Choose Wisely: An expert witness can help or harm your case
Aug 07, 2019 11:27AM
By Chris Haire
By Trey Turner and Catherine Ava Kopiec
In products liability cases, quality expert testimony is vital. A good or bad expert is going to do much of the heavy lifting when it comes to either winning or losing, so choose wisely.
However, you cannot stop there. You need to spend significant time working with them throughout the case, including thoroughly preparing them for deposition and trial. Your expert or experts are your key to unlocking the jury or, for plaintiff's attorneys, the pockets of insurance companies, so spend time with them.
When choosing your expert, be sure to know his/her background as well as the background of the opposing party's expert. Think long and hard about hiring an expert who has significantly less academic achievement and/or experience than the other side's expert.
Moreover, as a rule of thumb, only choose an expert who you have personally seen deposed or cross-examined. A great expert witness is a great teacher--someone who can calmly articulate complicated facts to everyday people--and a bad expert is someone who can only tell a story to certain people.
Additionally, everyone reacts differently under pressure. As Mike Tyson once famously quipped, "Everyone has a plan until they get punched in the mouth." If your expert cracks under pressure, your case is going to crack right along with him or her.
Has your potential expert ever given testimony that might be contrary to your client's interests? Check transcripts of the expert's testimony in other depositions and matters. It may be that in the context of other trials your proposed expert had an incentive to take a position different from the one you would like him or her to take in your matter, or it may be he or she made a mistake. Such testimony might not be fatal (or might even help) in the context of the other cases, but could be fatal in the context of yours.
You should also be knowledgeable about a potential expert's online presence. Opposing counsel routinely check (or should) any expert's online and social media presence before taking their deposition. You should, too. Be aware of anything that can be fodder for cross-examination, either in their qualifications or in the substance of their testimony.
Work with your expert throughout the case. This includes communicating with your expert so that you provide them with the information they need (through written discovery or deposition testimony) to form their own opinion or to attack the opinion of another expert. Such communication is invaluable in ensuring that you are fully prepared to take the deposition of other experts in the case. This should include identifying areas of testimony where you will be no match for the opposing expert, your goal being instead to acquire information and lock in testimony that your expert will challenge.
In developing the scope of work for the expert, be sure to think about how you might cross your own expert. For example, the scientific method does not work backward from a preconceived conclusion, and if your expert is doing so, opposing counsel will challenge their method.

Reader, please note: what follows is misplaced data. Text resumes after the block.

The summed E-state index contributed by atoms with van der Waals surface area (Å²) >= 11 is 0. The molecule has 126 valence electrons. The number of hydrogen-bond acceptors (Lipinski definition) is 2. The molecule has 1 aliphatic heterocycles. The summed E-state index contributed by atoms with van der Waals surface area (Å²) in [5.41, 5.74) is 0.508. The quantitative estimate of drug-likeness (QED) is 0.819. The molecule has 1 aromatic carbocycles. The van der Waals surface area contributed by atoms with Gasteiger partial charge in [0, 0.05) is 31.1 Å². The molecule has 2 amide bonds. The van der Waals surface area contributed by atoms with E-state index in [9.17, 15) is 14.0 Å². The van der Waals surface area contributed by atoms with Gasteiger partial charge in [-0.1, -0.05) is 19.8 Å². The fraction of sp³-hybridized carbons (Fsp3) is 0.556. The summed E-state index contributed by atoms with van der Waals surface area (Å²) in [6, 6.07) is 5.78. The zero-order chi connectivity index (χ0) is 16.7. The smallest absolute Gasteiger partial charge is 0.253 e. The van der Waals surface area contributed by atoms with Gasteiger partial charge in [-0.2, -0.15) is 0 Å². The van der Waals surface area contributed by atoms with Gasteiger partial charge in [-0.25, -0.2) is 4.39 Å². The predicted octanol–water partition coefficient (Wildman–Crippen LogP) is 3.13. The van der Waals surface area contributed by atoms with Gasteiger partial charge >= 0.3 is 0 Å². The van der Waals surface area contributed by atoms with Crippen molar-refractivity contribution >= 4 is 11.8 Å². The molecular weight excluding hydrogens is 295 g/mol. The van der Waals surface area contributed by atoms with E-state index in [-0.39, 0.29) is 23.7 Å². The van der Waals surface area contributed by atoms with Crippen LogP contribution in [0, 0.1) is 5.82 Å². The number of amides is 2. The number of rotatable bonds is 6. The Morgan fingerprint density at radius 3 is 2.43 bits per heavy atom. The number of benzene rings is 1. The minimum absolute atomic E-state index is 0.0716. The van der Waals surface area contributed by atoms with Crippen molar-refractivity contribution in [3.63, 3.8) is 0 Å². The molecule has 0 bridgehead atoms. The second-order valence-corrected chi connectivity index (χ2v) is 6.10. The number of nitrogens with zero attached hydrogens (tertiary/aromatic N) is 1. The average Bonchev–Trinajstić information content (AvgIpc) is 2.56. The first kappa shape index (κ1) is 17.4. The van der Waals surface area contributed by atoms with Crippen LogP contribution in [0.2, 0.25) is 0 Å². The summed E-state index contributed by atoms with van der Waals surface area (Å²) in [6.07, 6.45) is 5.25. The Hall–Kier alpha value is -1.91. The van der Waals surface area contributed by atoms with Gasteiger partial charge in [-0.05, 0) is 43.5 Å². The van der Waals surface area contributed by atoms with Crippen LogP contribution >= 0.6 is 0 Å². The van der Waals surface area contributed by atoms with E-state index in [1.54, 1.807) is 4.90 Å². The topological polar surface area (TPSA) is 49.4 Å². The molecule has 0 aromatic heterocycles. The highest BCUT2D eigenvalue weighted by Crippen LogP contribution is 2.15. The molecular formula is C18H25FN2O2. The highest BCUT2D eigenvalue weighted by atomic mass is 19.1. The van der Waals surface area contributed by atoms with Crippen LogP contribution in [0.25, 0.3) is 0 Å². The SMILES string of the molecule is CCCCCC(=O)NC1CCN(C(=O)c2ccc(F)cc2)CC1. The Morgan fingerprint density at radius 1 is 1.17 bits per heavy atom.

Likewise, expect a methods challenge if your expert omits common sense tests. If the issue is whether a plaintiff was injured when her flame-retardant bathrobe caught fire, be prepared to explain why no test was performed showing the bathrobe igniting after a certain amount of time being exposed to a flame.
Prepare your experts for deposition and again for trial. We often take for granted, especially in depositions, that experienced experts will be able to prepare themselves. Sometimes this is true, and sometimes experts get busy.
Schedule substantial time to go over what opinions you expect the expert to give and areas of concern or weakness that need to be nuanced, as well as general facts and opinions. Be sure that your expert rereads any previous deposition he or she has given in the case, and that he or she is familiar with the applicable industry standards and regulations, the common source of "gotcha" questions.
Franklin H. "Trey" Turner III, a shareholder at Rogers Townsend & Thomas, PC, concentrates his practice in the areas of construction defect litigation and products liability. Working closely with carriers, the insured, and carefully vetted experts, he has handled cases from inception to trial, including litigation at the appellate level. Trey served as chair of a standing committee of the ABA Tort Trial and Insurance Practice Section (TIPS): the Torts Products, General Liability and Consumer Law committee. He recently presented at the CLM (Claims and Litigation Management) 2019 Annual Conference in Orlando on construction issues relating to wood-frame buildings.
Catherine Ava Kopiec, an associate at Rogers Townsend & Thomas, PC, focuses her practice in the areas of civil litigation, namely products liability, construction defect litigation, and general insurance defense. She serves on the Young Lawyers Steering Committee for DRI (Defense Research Institute) as marketing chair. She also serves as the Young Lawyers marketing liaison for the DRI Products Liability Committee and is the organization's state membership chair for South Carolina.